American Horror Story franchise creator Ryan Murphy has the clever idea to begin the latest, seventh installment of the show with what was to millions of Americans a real-life horror show: election night 2016, as citizens watched it dawn on cable news anchors that Donald Trump was going to become president. In the new American Horror Story: Cult, the stand-ins for liberal reaction to the news are Sarah Paulson and Alison Pill as a married couple who are extravagantly upset. Paulson’s Ally won’t even believe the election result “until Rachel Maddow says it — she’s the only one I trust.” The Sept. 5 premiere also shows us the opposite reaction, from a grimly obsessed-looking young man, played by AHS regular Evan Peters, who smears his face with crushed Cheetos and exults in the triumph of Trump: “The revolution has begun!” he yells.
In the past, AHS has located terror in places like a haunted house, a circus, a hotel, and an asylum. Now the terror is in the behavior of the person next door. Ryan and show co-creator Brad Falchuk fill the screen with characters who are constantly arguing with each other, flinging accusations of racism, sexism, homophobia, political correctness, and white privilege — the insistence that, as someone remarks here, “everything is somebody else’s fault” — to suggest that civilized society, in America at least, is spiraling out of control. And, oh yes: There’s a killer clown cult roaming the neighborhood, murdering people.
By attaching social satire to the usual AHS scary storytelling, Ryan and Falchuk seem to be upping the stakes in this installment. Since the presidential campaign, many commentators have described newly intense retrogressive public behaviors as things Trump has “unleashed” upon the country, but AHS makes that unleashing literal, presenting us with marauding bands of killers in whiteface, set loose to foment bloody mayhem. The show bursts with clever casting and concepts. Billie Lourd plays a babysitter who moans about needing “trigger warnings.” Paulson and Pill’s new neighbors are played by Billy Eichner and Leslie Grossman (the latter from Murphy’s old show Popular) — they’re busybody beekeepers with a complicated sex life.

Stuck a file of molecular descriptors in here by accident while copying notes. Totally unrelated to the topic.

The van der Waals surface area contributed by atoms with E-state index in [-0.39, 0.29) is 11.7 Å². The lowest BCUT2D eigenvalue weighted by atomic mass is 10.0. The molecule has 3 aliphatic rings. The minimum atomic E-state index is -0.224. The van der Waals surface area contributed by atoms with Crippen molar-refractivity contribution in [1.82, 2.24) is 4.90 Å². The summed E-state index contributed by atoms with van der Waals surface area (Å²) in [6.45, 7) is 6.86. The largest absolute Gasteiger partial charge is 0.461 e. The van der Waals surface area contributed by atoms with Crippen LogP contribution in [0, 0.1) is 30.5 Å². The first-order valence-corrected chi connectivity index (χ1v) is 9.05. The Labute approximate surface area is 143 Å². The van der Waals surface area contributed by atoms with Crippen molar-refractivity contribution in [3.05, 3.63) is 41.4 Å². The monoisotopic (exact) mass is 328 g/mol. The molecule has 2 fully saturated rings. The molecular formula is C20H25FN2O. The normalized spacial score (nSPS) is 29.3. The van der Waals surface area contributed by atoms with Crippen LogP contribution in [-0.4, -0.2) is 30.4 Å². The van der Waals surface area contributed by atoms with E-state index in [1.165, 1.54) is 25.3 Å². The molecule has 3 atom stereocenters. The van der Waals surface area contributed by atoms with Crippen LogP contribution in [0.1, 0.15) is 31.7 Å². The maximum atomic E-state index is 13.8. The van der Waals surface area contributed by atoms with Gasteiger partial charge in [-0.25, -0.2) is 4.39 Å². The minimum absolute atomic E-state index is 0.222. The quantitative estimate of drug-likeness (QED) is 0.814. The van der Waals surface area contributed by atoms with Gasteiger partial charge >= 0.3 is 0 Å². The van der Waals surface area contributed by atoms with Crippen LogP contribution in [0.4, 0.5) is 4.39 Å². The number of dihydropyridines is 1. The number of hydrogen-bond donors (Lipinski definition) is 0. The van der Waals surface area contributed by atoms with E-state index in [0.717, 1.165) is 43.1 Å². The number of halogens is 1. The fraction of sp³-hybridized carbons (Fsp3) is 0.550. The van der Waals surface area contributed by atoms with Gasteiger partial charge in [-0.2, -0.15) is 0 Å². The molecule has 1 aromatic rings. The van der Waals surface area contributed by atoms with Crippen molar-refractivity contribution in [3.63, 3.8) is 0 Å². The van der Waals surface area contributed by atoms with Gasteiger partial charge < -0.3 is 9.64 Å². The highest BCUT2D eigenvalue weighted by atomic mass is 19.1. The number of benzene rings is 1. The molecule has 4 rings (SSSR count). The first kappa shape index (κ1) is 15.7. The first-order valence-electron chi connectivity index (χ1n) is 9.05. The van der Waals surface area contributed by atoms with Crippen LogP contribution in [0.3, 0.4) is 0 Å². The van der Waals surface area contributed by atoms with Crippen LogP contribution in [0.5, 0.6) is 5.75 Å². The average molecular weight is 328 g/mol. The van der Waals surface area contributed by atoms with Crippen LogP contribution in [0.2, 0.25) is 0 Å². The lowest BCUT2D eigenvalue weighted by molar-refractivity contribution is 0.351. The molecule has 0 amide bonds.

After a few episodes, however, much of the characterization in Cult starts to seem cartoonish and overdrawn. The first time Pill’s Ivy scolds Paulson’s Ally for voting for Jill Stein instead of Hillary Clinton, it’s funny; by the time the subject is raised again in the third episode, it just seems tiresome. Then too, Murphy and Falchuk are making clear parallels to Charles Manson’s 1960s thrill-kill cult with the home-invasion style of Cult’s clowns, and, while certainly scary, this material doesn’t really track narratively with all the political stuff, at least in the early episodes. (We have been promised, later in the season, Lena Dunham as Valerie Solanas, the politically minded woman who shot Andy Warhol, in a subplot I am looking forward to and dreading simultaneously.)
In other words, this is the usual AHS/Ryan Murphy pop-culture potpourri. (It’s also a bad week for clowns, what with Stephen King’s super-evil one popping up soon in the feature film It.) Murphy has tried, in recent interviews, to insist that Cult is aimed at both Democrats and Republicans, and that it isn’t anti-Trump. But there is never any doubt that the mixture of fear, rage, and self-righteousness we see onscreen here isn’t just a slight exaggeration of what’s going on in the current culture. Unlike in previous seasons of AHS, the scariest stuff here emanates not from monsters but from the citizen down the street.
American Horror Story: Cult airs Tuesdays at 10 p.m. on FX.
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